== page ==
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Buying your puppy


Buhunds are not a commercial breed. This means that, while it is rare to find a breeder who has financial gain as their first consideration, it can be difficult to find a puppy within a short time or within in a conveniently short distance of home.

Conversely, Buhunds are not always easy to sell as many people are not familiar with the breed and imagine that they are either very big, very expensive or both. In fact, Buhunds cost no more than the average price of most breeds and are a good deal cheaper than many.

If you have decided that a Buhund might be the breed for you, it is advisable to start planning quite a while in advance. Most litters are sold by word of mouth – you are unlikely to find puppies advertised in local papers or in the specialist dog publications. The Links page will give you a number of contacts to try.

Even if you are not planning to buy a puppy for 6 months or so, it is worth contacting breeders to find out when they are planning their next litter, breeders will be very willing to put you on a waiting list. Buhunds do not usually have very large litters – around 4 is the average size of a litter, so if you want a particular sex, you may have to be prepared to be disappointed if the bitch doesn’t produce what you want. For this reason some breeders will not take a deposit until after the litter is born. Others may insist on a deposit and in this event you should make sure that the deposit is refundable should a pup of the right sex not being available. Most breeders will be happy to let you know if there is a breeder expecting a litter nearer the time or nearer to you, but unfortunately not all will do this, so be prepared to make a lot of phone calls or send a lot of e-mails.

Once you find a possible litter make sure that both the sire and dam have been hip-scored and have a score around the breed average or lower (currently, about 15 – see the health pages for more information). Also ensure that the parents have CURRENT clear eye certificates. Before mating, all Buhunds should have been tested by a veterinary eye specialist and have been issued with a certificate stating that they are clear of Hereditary Cataract. These certificates are only valid for 12 months. Don’t just take the breeder’s word for this – they should be able to show you copies of these, together with the parents’ KC Registrations and a copy of the litter’s pedigree.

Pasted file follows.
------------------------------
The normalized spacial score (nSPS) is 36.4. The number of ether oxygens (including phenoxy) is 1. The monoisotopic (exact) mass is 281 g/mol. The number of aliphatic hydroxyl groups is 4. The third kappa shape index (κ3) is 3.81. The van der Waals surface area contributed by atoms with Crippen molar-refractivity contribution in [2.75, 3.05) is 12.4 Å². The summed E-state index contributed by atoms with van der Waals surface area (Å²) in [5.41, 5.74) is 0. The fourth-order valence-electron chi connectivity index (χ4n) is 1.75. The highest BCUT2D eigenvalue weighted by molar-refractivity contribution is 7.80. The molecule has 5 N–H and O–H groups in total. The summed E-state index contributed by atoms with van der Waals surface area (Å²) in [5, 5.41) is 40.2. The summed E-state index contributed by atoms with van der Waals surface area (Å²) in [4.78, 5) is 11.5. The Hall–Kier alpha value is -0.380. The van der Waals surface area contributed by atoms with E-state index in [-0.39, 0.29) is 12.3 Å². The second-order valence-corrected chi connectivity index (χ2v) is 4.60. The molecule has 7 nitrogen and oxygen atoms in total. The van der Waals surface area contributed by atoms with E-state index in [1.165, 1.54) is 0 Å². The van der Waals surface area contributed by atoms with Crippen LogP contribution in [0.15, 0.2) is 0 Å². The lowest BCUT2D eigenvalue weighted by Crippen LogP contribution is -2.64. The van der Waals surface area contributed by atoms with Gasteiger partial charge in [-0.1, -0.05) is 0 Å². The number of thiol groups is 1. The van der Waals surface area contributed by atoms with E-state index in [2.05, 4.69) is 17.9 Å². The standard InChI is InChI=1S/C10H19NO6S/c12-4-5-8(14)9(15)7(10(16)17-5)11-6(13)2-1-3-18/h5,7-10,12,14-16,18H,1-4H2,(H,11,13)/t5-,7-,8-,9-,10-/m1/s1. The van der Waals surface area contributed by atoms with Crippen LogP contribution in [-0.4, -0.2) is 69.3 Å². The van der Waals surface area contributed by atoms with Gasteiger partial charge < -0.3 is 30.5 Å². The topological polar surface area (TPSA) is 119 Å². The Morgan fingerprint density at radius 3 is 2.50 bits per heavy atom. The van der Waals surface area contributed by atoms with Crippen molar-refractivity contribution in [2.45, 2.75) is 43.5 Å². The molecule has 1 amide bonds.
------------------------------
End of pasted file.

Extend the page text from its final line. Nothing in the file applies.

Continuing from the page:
When you are satisfied that all the formalities are in order, the litter has been born and there is a puppy waiting for you, the pleasant part begins. If you have the opportunity to pick the puppy of your choice, think about what you will be looking for in the adult Buhund. You should always be able to see Mum with the litter, but it is quite unusual to be able to see Dad as well. He may well live 200 miles away as a good breeder will look for the best partner for his/her bitch in the hope of producing a high quality litter regardless of distance. Mum may be a bit apprehensive about letting strangers near her puppies, but she should not be nervous or aggressive. If she is, the chances are that her puppies will grow up nervous and aggressive too. Mum will probably be happy, friendly and anxious to have as much attentions as her puppies. If the puppies have been well socialised, they should also be happy, friendly and not at all shy about coming forward to meet strangers.

Good breeders will be happy to give you as long as it takes for you to make up your mind which puppy is the right one for you. After all, you will hopefully have your new friend for the next 15 or so years, so it’s an important decision.